MediaPublishingSurprise Me and Sell More

Surprise Me and Sell More

Nick argued last week that web sites share a numbing, vanilla blandness. But his mail says: "Hey, it's the same offline. So what's your point?" Well, it really isn't the same offline. Real stores contain people. Assistants and checkout people. Guys and girls, big and small, tall and short, grumpy and happy. It's the people behind the counters that make it different. People can surprise you. People make the shopping experience more personable and enjoyable. Nick tells you how to transfer this element of surprise onto your site.

Last week I wrote about how buying stuff online is boring.

I got a lot of feedback on that.

Here’s a passage from one of the most interesting emails:

“When you visit most supermarkets, the design and concept is the same. There really isn’t much of a difference: the magazines are by the checkout counter, the warm beverages are in the front and the cold beverages are located in the rear. In spite of the distinctive print and radio media advertising, the product is still the same. The same goes for designer stores, clothing and many other products I can name. Isn’t if funny how people don’t complain about that.”

Interesting point.

While I was arguing that web sites share a numbing, vanilla blandness, here’s someone saying, “Hey, it’s the same offline. So what’s your point?”

Well, it really isn’t the same offline.

Yes, offline stores tend to be designed and laid out in very similar and familiar formats.

But real stores contain people. Assistants and checkout people. Guys and girls, big and small, tall and short, grumpy and happy.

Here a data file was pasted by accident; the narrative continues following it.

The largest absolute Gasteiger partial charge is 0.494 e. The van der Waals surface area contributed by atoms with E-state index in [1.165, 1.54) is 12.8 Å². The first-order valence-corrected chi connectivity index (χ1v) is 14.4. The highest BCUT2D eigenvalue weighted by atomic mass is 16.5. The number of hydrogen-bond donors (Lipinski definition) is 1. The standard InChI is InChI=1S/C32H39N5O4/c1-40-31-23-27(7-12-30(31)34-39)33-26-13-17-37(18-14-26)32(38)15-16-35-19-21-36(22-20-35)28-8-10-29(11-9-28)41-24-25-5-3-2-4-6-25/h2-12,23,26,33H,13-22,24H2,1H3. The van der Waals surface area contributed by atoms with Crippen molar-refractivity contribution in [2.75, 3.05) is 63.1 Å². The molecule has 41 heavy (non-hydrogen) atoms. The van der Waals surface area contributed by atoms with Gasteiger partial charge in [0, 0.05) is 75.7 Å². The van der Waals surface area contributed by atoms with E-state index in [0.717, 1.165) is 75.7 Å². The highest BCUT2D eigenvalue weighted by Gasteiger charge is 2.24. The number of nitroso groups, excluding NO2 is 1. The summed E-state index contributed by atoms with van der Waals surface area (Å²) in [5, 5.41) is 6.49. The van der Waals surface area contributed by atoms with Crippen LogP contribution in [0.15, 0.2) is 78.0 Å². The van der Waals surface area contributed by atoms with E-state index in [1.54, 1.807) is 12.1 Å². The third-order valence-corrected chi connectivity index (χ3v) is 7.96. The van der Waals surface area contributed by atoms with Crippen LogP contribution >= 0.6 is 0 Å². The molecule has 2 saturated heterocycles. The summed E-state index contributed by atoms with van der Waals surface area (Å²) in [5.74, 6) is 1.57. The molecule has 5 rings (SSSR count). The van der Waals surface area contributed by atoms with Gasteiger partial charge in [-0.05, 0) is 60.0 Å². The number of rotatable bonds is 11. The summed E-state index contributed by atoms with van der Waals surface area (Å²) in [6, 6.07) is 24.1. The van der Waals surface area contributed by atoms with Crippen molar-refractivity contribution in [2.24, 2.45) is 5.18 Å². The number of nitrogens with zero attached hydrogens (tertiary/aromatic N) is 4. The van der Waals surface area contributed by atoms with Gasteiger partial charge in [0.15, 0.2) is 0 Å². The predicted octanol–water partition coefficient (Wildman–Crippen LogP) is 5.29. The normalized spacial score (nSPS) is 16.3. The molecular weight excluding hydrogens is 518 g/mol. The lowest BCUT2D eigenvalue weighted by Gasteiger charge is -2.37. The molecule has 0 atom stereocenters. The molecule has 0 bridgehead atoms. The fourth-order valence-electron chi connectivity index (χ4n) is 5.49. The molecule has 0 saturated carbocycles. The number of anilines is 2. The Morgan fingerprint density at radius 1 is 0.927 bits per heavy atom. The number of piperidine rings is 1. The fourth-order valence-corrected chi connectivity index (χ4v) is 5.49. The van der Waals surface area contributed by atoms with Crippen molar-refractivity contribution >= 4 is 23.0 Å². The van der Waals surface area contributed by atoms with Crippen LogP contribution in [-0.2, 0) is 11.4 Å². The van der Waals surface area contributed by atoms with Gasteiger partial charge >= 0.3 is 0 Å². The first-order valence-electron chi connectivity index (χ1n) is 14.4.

And that changes everything.

Because while the interior design of a store may be the same as many others, and while the product selection may be very similar too, it’s the people you find behind the counters that make it different.

People provide the potential for the unexpected. People can surprise you. People make the shopping experience more personable and enjoyable.

So here’s something to try on your site.

Give your site a human voice. That voice could belong to you or to some of the people you work with.

As an example, let’s say I’m buying water bottles and some nutrition bars at a mountain biking site.

I think it would be neat to find a short note from one of the site employees, posted on the page, saying something like…

“Definitely the best water bottles! I dropped mine in a race last week and at least five other riders ran over it. No problemo! It’s still fine!”
Jason, Programmer

Or maybe a note from someone in shipping…

“It’s your lucky day! I’m putting a free spoke spanner in every order shipped between now and the end of the day.”
Susan, Shipping

Or something from you, the big boss person…

“Come back soon! You never know what our people here will be saying or giving away next time. Heck… even I don’t know what they’ll be coming up with next!”
Sam, The Boss

And that’s one of the keys. Being unexpected.

You don’t want to drive this kind of activity with that fancy profiling software. You want to drive it with your people. Give them a voice on the site. Give them some guidelines and some flexibility.

Surprise your visitors. Surprise yourself.

So when your customers are faced with the choice between your site and the competition, maybe they’ll come to yours because they look forward to being surprised.

They don’t know where in the site they’ll come across a comment or offer. And they may not be delighted every time.

But they’ll appreciate the unexpected.

And they won’t be bored.

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